Glass shelves were stocked with medical marijuana Tuesday afternoon in a storefront in Murrieta, although the city has a moratorium on such operations.
Eric McNeil, the owner of Greenhouse Cannabis Club, or GHCC, 26151 Jefferson Ave., Suite A, contends the operation is a cooperative—not a dispensary—and said he is operating within his rights.
"A dispensary is a place where you go and purchase products; a co-op is a club where members bring products," McNeil said. "We are allowed to take donations and those go toward (overhead)."
McNeil relocated GHCC to Murrieta after it was He was serving 2,500 clients there, and said they have followed him.
He said he chose Murrieta because his landlord agreed to give him a one-year lease.
"He hasn't had a tenant in three years," McNeil said.
Murrieta police said they were aware GHCC opened.
"Yes—illegally," said Murrieta police Capt. Dennis Vrooman when asked. "The city has a moratorium on dispensaries."
The moratorium was approved by City Council Nov. 15, 2011, and is in effect through the end of this year. (
Vrooman said further, GHCC is operating without a business license, and that the Police Department has "been in contact with our city attorney as to their operation."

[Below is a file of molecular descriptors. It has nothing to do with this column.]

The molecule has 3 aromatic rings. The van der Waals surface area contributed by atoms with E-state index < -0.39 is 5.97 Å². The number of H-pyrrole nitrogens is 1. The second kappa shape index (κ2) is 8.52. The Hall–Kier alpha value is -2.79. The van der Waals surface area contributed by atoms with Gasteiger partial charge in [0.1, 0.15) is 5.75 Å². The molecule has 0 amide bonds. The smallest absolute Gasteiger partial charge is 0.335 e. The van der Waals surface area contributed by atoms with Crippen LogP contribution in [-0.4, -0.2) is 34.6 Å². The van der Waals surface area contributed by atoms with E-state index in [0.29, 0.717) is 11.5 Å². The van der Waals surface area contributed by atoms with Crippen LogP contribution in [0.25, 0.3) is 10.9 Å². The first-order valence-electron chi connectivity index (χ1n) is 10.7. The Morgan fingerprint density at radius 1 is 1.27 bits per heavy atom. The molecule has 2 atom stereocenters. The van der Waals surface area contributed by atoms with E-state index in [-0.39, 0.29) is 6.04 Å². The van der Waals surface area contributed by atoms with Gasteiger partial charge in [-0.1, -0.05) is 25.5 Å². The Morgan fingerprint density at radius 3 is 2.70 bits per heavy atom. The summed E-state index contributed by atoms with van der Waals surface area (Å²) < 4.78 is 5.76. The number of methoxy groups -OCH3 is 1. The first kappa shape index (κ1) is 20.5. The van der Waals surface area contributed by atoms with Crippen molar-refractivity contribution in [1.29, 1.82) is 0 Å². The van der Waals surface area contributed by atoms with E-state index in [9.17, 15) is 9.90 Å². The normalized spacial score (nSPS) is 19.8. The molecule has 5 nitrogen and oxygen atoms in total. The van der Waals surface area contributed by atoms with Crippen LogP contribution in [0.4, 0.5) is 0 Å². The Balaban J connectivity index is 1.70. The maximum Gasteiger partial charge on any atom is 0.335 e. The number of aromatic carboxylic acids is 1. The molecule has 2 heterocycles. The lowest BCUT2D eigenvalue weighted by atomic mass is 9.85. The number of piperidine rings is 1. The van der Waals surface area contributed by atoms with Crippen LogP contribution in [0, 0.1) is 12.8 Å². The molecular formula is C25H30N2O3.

GHCC opened Jan. 3 in its Murrieta location.
"When we found out they were operating, we contacted the employees Sunday," Vrooman said. "On Monday, we asked them to voluntarily close and we would not cite them.
"Mr. McNeil told us he would voluntarily close so we did not give them any administrative citations—based on his word."
But McNeil said he is operating within California law, and has hired an attorney whom he hopes will sort things out with the city.
"I was staying low-key and discreet," McNeil said. "I have no signage, just 6-inch white letters on the door."
He said he closed the shop Monday, but after his attorney served a letter to City Hall and the Police Department Tuesday, he reopened.
"My attorney advised me to go ahead and open back up," McNeil said.
McNeil said the police were cordial when they came on their initial visit.
But he complained that on Monday, his clients were stopped by police as they left the facility.
"They were harassing my patients, pulling them over without probable cause," McNeil said. "They all had (medical marijuana) cards."
Vrooman said some traffic stops were conducted.
"They were for violations separate from anything to do with the dispensary," Vrooman said. "Nobody was cited for marijuana possession. If there were any citations issued, they were for driving violations."
The city of Murrieta Dispensary owners Beth Burns and Charles Thompson racked up more than $44,000 in daily citations for being open.